Image source: Getty Images.

Developing game-changing treatments isn't easy. Often drug developers fall short in their efforts and when they do, investors can overreact and send shares plummeting lower. But just because shares have fallen doesn't mean that investors should be buying. For example, these three drug developers have all seen their shares fall sharply in the past week, but I think only one of them is a bargain that's worth buying.

Image source: Immunomedics.

No. 1: Immunomedics, Inc. (NASDAQ:IMMU)

There's no bigger stage for a clinical-stage cancer-drug developer than the American Society of Clinical Oncology (ASCO) conference. Because ASCO's annual get-together can put small-cap biotech stocks on the map, investors were excited to learn earlier this year that Immunomedics' therapy for triple-negative breast cancer, sacituzumab govitecan, was selected for an oral presentation.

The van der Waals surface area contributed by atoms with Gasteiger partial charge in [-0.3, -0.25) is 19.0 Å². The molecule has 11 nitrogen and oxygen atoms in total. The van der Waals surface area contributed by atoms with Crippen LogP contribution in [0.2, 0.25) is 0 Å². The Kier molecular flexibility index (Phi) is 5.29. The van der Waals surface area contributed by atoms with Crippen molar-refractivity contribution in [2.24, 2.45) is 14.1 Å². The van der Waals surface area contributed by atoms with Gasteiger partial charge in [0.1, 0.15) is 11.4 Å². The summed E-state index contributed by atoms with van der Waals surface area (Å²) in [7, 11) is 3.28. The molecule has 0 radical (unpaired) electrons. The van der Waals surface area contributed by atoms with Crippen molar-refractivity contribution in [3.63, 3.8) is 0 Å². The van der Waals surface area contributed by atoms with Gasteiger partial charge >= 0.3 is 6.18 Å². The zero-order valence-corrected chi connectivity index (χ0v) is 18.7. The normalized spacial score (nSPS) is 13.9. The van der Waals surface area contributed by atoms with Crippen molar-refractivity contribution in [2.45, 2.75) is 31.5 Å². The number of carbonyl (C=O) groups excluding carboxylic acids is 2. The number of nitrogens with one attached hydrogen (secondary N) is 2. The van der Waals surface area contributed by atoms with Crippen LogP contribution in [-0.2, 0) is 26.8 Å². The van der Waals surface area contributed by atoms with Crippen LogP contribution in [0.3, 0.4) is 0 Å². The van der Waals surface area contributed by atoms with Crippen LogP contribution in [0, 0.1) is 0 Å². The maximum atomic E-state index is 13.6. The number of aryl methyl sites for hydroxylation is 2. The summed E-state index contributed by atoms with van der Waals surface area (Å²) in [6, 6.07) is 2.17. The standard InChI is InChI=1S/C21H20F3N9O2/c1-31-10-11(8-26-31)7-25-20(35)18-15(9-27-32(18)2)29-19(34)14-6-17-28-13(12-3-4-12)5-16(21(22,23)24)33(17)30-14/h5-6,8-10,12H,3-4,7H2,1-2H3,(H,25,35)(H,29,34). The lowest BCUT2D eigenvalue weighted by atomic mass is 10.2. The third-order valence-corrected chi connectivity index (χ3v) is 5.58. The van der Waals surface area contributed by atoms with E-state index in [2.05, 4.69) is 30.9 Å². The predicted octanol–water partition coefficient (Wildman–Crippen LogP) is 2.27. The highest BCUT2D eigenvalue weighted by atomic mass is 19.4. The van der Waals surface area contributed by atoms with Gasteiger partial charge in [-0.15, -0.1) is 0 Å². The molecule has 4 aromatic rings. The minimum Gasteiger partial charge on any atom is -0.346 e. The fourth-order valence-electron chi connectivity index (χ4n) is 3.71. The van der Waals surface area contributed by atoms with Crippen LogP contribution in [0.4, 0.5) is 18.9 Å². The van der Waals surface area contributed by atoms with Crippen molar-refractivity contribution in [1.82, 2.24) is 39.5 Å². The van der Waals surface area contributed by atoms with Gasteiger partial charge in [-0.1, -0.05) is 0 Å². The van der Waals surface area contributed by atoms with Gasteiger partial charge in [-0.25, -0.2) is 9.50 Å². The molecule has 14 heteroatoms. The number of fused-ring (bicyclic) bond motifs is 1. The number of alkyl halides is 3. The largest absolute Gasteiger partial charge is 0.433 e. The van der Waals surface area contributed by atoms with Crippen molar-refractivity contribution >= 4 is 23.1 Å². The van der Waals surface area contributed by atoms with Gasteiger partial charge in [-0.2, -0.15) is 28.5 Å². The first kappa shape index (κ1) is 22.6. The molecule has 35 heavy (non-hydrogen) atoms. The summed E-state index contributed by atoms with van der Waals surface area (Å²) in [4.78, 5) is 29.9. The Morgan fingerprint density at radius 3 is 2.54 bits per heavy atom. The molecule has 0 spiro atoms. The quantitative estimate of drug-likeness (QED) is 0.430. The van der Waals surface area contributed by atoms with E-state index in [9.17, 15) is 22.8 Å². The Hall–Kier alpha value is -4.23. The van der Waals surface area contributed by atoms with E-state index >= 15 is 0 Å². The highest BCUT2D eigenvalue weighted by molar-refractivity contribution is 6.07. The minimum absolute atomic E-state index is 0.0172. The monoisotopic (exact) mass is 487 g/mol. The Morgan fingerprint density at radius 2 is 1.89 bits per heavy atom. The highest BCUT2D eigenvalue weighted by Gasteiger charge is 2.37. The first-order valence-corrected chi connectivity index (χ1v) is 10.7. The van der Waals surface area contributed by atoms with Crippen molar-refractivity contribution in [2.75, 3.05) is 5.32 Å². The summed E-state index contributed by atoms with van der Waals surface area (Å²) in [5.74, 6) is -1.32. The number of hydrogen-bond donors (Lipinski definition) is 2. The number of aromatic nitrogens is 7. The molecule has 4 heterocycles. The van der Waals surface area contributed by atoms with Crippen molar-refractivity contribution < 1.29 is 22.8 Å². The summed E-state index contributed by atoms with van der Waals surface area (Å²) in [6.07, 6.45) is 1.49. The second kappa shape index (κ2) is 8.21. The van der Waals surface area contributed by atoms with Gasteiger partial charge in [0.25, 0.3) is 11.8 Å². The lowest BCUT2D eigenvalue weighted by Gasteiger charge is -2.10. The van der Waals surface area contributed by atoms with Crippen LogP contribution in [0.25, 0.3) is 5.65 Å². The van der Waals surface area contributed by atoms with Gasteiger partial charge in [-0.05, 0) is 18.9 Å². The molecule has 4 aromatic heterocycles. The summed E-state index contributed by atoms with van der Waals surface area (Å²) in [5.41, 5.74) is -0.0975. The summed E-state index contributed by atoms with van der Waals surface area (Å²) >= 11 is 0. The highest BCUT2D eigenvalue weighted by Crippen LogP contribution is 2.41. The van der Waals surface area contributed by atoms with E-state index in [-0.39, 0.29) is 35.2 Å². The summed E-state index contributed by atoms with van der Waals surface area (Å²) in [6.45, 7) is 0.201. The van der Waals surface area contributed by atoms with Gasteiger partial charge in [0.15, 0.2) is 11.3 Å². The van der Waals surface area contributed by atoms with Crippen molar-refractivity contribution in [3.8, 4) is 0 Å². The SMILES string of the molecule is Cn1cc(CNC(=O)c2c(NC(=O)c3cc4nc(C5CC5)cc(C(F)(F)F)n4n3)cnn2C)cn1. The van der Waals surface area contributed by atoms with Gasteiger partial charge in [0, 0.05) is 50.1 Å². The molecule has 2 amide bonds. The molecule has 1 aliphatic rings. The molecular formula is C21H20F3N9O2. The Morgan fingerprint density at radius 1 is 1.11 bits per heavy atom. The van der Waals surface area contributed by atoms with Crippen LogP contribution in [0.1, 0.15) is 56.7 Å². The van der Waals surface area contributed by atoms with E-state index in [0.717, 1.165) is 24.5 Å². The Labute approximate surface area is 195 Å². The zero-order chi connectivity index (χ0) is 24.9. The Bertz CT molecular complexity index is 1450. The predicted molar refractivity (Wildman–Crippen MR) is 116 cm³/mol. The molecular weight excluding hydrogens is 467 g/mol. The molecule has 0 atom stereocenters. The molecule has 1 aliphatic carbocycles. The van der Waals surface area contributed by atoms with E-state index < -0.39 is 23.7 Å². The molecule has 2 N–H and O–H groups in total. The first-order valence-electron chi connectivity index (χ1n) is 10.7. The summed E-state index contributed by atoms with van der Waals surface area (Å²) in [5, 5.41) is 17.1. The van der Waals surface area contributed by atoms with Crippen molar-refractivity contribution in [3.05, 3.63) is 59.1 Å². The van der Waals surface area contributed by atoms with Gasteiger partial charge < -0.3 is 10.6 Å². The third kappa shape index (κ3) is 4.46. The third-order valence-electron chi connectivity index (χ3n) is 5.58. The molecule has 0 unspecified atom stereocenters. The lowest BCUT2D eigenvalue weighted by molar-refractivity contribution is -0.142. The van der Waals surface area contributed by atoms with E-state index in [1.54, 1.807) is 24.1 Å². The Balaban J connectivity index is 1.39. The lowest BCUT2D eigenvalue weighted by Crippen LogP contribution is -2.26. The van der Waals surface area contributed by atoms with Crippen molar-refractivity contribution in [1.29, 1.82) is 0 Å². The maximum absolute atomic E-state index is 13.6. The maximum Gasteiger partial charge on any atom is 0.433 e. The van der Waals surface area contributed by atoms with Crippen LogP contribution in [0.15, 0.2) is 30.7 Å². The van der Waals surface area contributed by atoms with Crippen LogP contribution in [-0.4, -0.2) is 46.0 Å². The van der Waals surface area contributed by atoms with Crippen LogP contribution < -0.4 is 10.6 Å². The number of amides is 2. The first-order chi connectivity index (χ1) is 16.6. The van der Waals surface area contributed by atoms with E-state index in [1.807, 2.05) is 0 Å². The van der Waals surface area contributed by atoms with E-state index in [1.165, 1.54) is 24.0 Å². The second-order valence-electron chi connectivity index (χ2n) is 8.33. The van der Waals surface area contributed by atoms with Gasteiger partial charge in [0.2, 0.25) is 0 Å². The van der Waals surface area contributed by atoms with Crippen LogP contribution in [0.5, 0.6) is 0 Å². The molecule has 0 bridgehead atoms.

Investors who bought shares in Immunomedics ahead of that presentation last weekend hoping for a pop, however, were dealt a disappointing blow on Friday: Management announced that ASCO had canceled the company's presentation, because it determined that Immunomedics had previously disclosed the data it was planning to unveil -- a violation of ASCO's strict embargo rules.

Investor disappointment was fueled even further when management reported earlier this week that sacituzumab's efficacy in relapsing small cell lung cancer (SCLC) was less than industry-watchers were hoping.